Establishing A Medical Malpractice Case
Medical malpractice is when a doctor, nurse, or other medical professional is medically negligent due to either an act or omission that causes injury to a patient. Medical negligence can be due to errors in diagnosis (misdiagnosis), treatment, or aftercare. Statistics show that medical negligence by health care providers is the third leading cause of death in the United States. If you or someone you love has been injured due to the negligence of a medical professional, you may have the right to receive compensation for your claims.
Building a Medical Malpractice Case
In order to successfully build your medical malpractice case, you should consider visiting with an experienced attorney. There are four elements that every personal injury case must have to file a valid lawsuit in a court of law. These four elements are listed below:
- A doctor, nurse, or medical professional has a duty to provide appropriate medical care to a patient. There must be a relationship established between the doctor and the patient where the medical professional is treating you for a medical condition, and had a responsibility and duty to provide appropriate medical care. This could include diagnosing an illness correctly, providing correct medicine, ordering appropriate tests, or determining that a medical specialist is needed.
- Negligence is defined as the “failure to behave with the level of care that someone of ordinary prudence would have exercised under the same circumstances. The behavior usually consists of actions, but can also consist of omissions when there is some duty to act.”
In the case of medical malpractice, you must prove that your doctor or medical professional had a duty towards you regarding your medical care. You were either their patient, or they treated you at a hospital. In some way, this medical professional had a responsibility to provide you with appropriate medical care that a reasonable doctor would have done. Being unhappy with the outcome of a procedure, or being frustrated that a particular medical treatment did not work, is not a breach of duty. Your doctor must be actually negligent somehow in his/her care towards you against established medical standards.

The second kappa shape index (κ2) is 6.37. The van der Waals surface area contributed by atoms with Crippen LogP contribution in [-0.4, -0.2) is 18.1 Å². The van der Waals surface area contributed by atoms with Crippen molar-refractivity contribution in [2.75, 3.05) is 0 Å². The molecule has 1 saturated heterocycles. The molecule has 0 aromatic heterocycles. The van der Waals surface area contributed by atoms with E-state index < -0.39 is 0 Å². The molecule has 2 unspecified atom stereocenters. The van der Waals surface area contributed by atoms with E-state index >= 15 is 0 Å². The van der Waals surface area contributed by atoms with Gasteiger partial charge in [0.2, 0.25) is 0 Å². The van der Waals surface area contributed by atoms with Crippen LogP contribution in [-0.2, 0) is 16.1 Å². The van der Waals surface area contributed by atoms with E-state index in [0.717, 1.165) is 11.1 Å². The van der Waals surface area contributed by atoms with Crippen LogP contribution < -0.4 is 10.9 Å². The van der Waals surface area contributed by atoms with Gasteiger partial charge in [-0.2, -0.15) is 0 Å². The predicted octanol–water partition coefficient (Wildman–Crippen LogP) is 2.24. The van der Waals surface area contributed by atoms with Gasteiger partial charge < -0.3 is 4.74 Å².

- You must prove that the doctor or medical professional directly caused your injuries as a result of his/her medical negligence. If you already had pre-existing conditions, those conditions would not be considered damages regarding any medical malpractice claim. Due to the direct negligence, recklessness, carelessness, or intentional misconduct of your health care professional, you suffered injury.
- In a personal injury case, you must have suffered actual physical, emotional, or financial damages, or all three. The doctor, nurse, or another medical professional must have acted negligently in order for you to have injuries substantial enough to warrant a personal injury lawsuit.
Statute of Limitations
There is a deadline, called a statute of limitations, to bring a medical malpractice lawsuit in the state of South Carolina. South Carolina has a three-year statute of limitations for medical malpractice cases.
Contact an Attorney
If you or someone you love was injured due to the negligence of a doctor, nurse, or another medical professional, you only have a short period of time to file a claim in the state of Florida. You may have the right to receive compensation for your injuries, including medical bills and lost wages. Contact an experienced Columbia personal injury attorney at The Stanley Law Group at 803-799-4700 and set up a consultation today.